In times of recession, experts make a strong case against panic and pessimism. There’s no better way to combat fear than to engage in the ancient practice of meditation, which enjoys a longstanding record of success. Even if you tend to shun New Age principles, this may be the time to keep an open mind and learn the tenets of mindfulness meditation.

For many, the idea of pausing during a frantic workday to stop and sit still may seem absurd. As you stare down project deadlines and unpredictable time demands, this suggestion may prompt you to utter “Unacceptable!” or even “Insulting!”

But many U.S. and global workplaces are adopting mindfulness meditation. People are taking time to simply sit still and practice it:

–          Companies like Raytheon, Procter & Gamble, Unilever, Nortel Networks, Comcast and prominent law firms have offered employees classes in mindfulness meditation.

–          Executives like Bill Ford Jr., chairman of Ford Motor Company; Michael Stephen, former chairman of Aetna International; Robert Shapiro, ex-CEO of Monsanto; and Michael Rennie, managing partner of McKinsey & Co., meditate and consider the practice beneficial to running a corporation.

So, while some may view stopping and sitting still for 15–30 minutes an absurd prospect, it may be just the solution to prevent burnout and stress, especially in tough economic times.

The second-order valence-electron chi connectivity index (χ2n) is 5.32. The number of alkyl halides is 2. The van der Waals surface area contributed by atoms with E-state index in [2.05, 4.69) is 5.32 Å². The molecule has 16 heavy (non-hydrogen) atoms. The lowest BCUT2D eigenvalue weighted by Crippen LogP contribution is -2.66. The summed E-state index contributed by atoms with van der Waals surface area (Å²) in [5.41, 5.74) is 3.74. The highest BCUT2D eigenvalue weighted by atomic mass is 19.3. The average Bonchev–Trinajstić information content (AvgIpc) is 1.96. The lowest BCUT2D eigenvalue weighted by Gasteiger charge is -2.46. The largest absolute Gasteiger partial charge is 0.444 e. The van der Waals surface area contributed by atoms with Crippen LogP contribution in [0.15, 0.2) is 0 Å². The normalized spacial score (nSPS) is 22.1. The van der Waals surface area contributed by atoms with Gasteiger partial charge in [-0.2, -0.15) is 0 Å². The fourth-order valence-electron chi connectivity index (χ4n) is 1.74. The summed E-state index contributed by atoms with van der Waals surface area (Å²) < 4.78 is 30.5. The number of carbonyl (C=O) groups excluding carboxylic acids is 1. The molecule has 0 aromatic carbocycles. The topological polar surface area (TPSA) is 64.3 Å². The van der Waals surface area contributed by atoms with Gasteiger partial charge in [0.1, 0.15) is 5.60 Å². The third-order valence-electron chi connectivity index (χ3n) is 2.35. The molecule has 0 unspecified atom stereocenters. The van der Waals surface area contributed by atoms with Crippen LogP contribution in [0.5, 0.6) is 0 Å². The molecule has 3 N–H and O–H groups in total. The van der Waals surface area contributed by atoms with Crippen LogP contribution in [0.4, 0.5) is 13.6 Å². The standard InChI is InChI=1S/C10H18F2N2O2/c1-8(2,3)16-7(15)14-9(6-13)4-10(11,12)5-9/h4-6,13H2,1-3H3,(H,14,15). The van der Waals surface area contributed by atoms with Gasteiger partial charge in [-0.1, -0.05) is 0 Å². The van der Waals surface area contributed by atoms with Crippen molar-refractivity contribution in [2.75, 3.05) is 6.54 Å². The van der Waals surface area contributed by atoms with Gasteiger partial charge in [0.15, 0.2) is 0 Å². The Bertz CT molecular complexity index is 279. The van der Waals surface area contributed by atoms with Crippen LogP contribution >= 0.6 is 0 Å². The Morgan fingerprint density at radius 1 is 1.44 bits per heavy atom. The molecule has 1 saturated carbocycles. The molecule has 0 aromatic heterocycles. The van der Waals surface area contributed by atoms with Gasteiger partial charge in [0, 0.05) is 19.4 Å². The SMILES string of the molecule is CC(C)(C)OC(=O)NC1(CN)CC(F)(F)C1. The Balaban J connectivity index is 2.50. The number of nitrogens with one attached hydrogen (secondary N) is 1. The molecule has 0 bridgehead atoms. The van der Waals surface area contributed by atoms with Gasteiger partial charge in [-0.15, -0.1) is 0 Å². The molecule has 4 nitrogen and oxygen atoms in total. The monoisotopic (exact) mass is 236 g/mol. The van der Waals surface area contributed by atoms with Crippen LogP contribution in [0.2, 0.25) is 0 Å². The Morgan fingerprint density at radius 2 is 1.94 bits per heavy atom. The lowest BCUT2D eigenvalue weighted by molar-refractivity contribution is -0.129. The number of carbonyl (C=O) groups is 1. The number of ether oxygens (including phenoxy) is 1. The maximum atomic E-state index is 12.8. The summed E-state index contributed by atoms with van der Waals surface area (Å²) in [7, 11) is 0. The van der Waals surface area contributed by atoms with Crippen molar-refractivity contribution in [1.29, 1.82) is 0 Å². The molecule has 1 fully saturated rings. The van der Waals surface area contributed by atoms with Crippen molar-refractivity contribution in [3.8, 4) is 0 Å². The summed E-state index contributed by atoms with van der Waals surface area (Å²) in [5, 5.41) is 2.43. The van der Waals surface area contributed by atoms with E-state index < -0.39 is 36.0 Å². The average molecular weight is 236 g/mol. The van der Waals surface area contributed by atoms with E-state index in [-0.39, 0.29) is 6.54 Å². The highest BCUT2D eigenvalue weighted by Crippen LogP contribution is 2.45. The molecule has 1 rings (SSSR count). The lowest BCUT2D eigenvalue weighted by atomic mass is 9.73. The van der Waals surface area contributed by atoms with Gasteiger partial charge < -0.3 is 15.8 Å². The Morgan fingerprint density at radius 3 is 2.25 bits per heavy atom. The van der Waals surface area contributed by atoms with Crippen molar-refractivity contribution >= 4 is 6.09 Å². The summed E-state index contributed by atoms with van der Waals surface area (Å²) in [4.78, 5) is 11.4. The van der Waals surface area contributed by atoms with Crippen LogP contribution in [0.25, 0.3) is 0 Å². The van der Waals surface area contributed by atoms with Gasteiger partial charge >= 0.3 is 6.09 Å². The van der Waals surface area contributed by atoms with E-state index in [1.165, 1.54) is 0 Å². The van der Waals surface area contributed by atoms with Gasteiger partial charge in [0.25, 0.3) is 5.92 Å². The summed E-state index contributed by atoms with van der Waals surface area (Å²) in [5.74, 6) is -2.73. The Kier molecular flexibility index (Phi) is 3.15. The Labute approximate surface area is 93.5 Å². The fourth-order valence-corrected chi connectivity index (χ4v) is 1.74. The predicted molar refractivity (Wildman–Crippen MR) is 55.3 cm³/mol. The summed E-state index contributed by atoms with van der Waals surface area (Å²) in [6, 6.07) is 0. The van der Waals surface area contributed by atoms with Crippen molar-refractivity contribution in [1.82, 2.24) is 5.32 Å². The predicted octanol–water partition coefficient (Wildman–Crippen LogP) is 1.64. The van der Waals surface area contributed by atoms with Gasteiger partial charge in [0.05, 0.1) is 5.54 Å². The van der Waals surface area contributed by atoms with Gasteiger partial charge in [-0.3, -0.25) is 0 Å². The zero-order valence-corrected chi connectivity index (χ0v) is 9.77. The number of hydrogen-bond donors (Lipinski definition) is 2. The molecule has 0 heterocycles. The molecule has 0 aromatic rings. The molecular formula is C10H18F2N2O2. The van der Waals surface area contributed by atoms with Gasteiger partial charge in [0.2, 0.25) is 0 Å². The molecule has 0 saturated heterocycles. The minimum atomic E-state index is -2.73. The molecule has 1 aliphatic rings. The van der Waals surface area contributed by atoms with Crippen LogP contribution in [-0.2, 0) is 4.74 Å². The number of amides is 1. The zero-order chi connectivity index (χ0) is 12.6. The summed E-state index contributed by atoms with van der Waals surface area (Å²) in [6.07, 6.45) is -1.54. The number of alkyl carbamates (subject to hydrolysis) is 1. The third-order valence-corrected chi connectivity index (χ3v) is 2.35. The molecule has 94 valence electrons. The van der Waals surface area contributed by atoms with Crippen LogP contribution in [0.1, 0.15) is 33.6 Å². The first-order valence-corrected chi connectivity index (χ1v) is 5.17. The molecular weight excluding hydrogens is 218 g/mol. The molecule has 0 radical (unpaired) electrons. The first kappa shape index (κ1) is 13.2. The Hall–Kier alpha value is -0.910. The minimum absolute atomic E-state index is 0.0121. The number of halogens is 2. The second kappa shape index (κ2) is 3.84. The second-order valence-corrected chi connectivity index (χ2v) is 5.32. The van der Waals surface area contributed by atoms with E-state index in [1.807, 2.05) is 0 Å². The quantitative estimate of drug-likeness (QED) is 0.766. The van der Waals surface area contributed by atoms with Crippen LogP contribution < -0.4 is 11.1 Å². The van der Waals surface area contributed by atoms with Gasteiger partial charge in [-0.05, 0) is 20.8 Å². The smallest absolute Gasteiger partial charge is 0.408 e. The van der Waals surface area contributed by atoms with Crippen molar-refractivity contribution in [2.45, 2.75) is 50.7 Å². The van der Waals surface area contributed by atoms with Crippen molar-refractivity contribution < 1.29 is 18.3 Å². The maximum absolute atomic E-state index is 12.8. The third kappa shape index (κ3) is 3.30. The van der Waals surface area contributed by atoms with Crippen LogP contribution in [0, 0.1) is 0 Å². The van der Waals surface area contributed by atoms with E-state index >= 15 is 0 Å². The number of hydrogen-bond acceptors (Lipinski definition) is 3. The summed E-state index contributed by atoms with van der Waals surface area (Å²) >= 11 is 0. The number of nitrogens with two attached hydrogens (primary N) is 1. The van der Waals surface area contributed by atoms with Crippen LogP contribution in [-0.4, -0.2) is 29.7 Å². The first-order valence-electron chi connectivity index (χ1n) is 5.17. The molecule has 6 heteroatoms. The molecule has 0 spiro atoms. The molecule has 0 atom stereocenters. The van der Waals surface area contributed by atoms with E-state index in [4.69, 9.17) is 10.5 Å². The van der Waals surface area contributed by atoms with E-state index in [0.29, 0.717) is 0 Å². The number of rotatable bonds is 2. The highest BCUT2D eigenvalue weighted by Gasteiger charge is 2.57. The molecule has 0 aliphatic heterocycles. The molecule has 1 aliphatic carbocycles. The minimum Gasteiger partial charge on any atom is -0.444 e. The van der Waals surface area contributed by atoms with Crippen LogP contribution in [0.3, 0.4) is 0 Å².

Recent research highlights the many benefits of mindfulness meditation:

  1. Repaired immune systems
  2. Heightened emotional intelligence
  3. Reduced anxiety and depression
  4. Sustained levels of joy and satisfaction
  5. Greater career resilience
  6. Improved cardiovascular health
  7. Fewer days lost to illness and stress

Scientific studies indicate that practicing mindfulness is just plain healthy. Apart from the published research, leaders who do it experience a wealth of benefits.

The millions who pursue mindfulness meditation are rediscovering what it means to be human. But practicing meditation requires much…well, practice. It demands vulnerability and heart, rather than ambition and achievement—a tall order for hard-driving, results-oriented executives.

Becoming a mindful leader requires you to explore the intimacy of sitting still and learning how such a simple act can transform your complicated, demanding workplace. Let’s start with the basics.

What Is Meditation?

In short, mindfulness meditation is a friendly gesture toward ourselves, in which we take time to sit still for 10–15 minutes or longer.

You can meditate in your office, sitting in your chair. Here are some essential guidelines:

  • Sit upright — relaxed, yet alert.
  • Open your eyes and maintain a soft, relaxed, downward gaze.
  • Place hands palms down, resting gently.
  • Tuck in your chin.
  • Breathe normally.
  • Observe your thoughts gently, without judgment.
  • Label your thoughts as “thinking” and dismiss them. Let them go.